In the second part of the article series, we will analyse the trend of enterprises transforming their network environment from traditional WAN architectures to SD-WAN with multicloud.
The first article in this series covered the state of legacy network architecture at organisations and the common challenges they face. And these challenges have limited their ability to perform and succeed in a digital-driven business environment. Addressing this critical business need, SD-WAN with multicloud has emerged as the new network sensation in the enterprise world.
According to Gartner, by 2020, more than 50% of customer premises equipment (CPE) refresh initiatives will be influenced by SD-WAN. Large enterprises will continue to leverage MPLS/VPN and integrate SD-WAN to improve business outcomes. Small to medium-sized businesses may choose that approach or employ a complete SD-WAN overlay approach.
For successful SD-WAN adoption, organisations must focus on addressing the below listed fundamental principles before disrupting the legacy architecture.
Hybrid WAN/Reduction in Capex
Today the SD-WAN provides a means for enterprises to manage the relationship of networking costs to benefits more efficiently than underservice provider contracts which are sometimes perceived as inflexible, longer-term and fixed-value, because capacity is effectively over-provisioned most of the time. One of the ways it does this is by enabling enterprises to use broadband Internet services (i.e. local Internet breakout) as a cheaper alternative including 4G/LTE to the IP-MPLS and Ethernet circuits offered by service providers to carry some or even all of their WAN traffic. The SD-WAN connectivity is generally provided over a hybrid combination of the service provider’s networks and services (e.g. Ethernet and IP-MPLS) and overlays on the public internet.
SD-WAN from a hybrid combination of network platforms, public internet and broadband access links supports policy-driven, dynamic switching and prioritization of network traffic across different network domains, and also enables tighter integration between the SDN overlay and the network underlay. In addition, service provider networks tend nowadays to support dedicated, direct Internet breakout connections to leading public cloud providers, such as AWS or Microsoft Azure. This means that traffic going from the WAN to the public cloud does not need to be backhauled to the enterprise’s campus or private-cloud data centres before it is forwarded to the public clouds, bringing reductions in latency and costs. Zero-touch provisioning of WAN edge devices eliminates the need for on-site technicians to bring new sites online and to carry out further site visits to make configuration changes or corrections.
To reduce complexity, from multiple devices for routing, security, load balancer SD-WAN provides a unified approach with a single customer premises equipment (CPE) appliance to replace the multiple edge devices at each site. Unifying networking and security in one device are assists simplicity. Furthermore, to cope with a sprawling site footprint and to simplify management of remote sites without expert network engineers, Finally, enterprises are increasingly adopting cloud-hosted solutions for SD-WAN management–either as a software service or an end-to-end managed service which includes connectivity and CPE.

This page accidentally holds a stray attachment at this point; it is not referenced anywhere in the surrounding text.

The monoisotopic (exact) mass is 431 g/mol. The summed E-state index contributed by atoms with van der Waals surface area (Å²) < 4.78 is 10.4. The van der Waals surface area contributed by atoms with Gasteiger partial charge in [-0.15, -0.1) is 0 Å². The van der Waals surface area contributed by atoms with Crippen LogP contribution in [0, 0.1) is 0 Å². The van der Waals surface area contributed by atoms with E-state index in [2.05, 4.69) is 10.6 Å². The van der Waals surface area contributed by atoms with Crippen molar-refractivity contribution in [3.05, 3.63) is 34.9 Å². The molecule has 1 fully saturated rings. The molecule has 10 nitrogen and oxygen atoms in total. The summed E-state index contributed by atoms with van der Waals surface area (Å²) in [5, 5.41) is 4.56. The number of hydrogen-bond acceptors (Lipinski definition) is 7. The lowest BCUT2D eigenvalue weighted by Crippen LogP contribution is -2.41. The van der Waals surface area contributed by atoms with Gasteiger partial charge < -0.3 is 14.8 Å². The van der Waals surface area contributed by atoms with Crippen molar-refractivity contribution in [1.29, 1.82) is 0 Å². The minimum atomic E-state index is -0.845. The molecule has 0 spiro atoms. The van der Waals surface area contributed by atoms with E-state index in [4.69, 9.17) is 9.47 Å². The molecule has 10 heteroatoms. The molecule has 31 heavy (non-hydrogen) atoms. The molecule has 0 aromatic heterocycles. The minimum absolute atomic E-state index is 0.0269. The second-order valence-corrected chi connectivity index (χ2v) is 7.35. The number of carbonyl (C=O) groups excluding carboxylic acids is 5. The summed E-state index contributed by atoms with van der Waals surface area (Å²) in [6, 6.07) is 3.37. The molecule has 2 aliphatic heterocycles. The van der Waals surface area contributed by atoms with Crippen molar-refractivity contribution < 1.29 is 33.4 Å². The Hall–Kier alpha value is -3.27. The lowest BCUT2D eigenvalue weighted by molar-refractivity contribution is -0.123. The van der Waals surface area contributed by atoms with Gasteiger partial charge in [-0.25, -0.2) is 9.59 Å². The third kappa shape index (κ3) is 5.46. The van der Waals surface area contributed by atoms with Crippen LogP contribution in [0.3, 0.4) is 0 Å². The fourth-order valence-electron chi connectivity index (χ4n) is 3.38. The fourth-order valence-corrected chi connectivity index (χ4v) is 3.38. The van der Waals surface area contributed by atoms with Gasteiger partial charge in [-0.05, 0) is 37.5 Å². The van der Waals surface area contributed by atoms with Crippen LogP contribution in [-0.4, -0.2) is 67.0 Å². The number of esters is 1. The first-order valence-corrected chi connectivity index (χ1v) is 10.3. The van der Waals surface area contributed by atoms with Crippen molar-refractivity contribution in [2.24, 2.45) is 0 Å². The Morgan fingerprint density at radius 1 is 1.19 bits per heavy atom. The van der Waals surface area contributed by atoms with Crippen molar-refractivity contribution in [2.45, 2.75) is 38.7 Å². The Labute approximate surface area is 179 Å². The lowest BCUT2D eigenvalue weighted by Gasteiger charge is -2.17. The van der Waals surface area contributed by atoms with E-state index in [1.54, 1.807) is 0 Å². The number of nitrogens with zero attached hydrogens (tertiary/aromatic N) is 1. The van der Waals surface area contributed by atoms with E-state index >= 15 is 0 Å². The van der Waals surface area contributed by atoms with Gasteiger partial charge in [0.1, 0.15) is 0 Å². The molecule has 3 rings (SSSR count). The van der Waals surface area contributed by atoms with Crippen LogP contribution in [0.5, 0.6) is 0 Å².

These solutions further aid with the simplification of tools, as they eliminate the need for enterprises to maintain centralized control software.
Assurance and Prioritization of Applications and Services
Enterprises want to give priority to more important apps, as appropriate. SD-WAN enables traffic prioritization with policies and monitoring to configure and detect service levels per application or even per user. More critical application traffic can be directed over links with guaranteed service levels, such as service provider IP-MPLS or ethernet; meanwhile, less critical traffic is routed across fixed or mobile broadband access and public Internet connections. By providing breakouts and gateways from the private WAN to the public Internet, SD-WAN can also enable direct connections from WAN sites to the public clouds hosting their applications and data. Such internet breakouts or gateways may be directly on the CPE devices or in SD-WAN routing hubs. This improves efficiency, lowers costs and reduces latency from having to backhaul all cloud-directed traffic to the private data centre and then on to the cloud services employed. SD-WAN platforms now provide dynamic, automatic adjustment of per-application routing and capacity across multiple, redundant hybrid WAN links and different connection types to ensure the availability of sufficient bandwidth for the higher-priority applications. Many SD-WAN solutions also provide failover links or link aggregation to assure service continuity in the event of network outages or capacity overloads.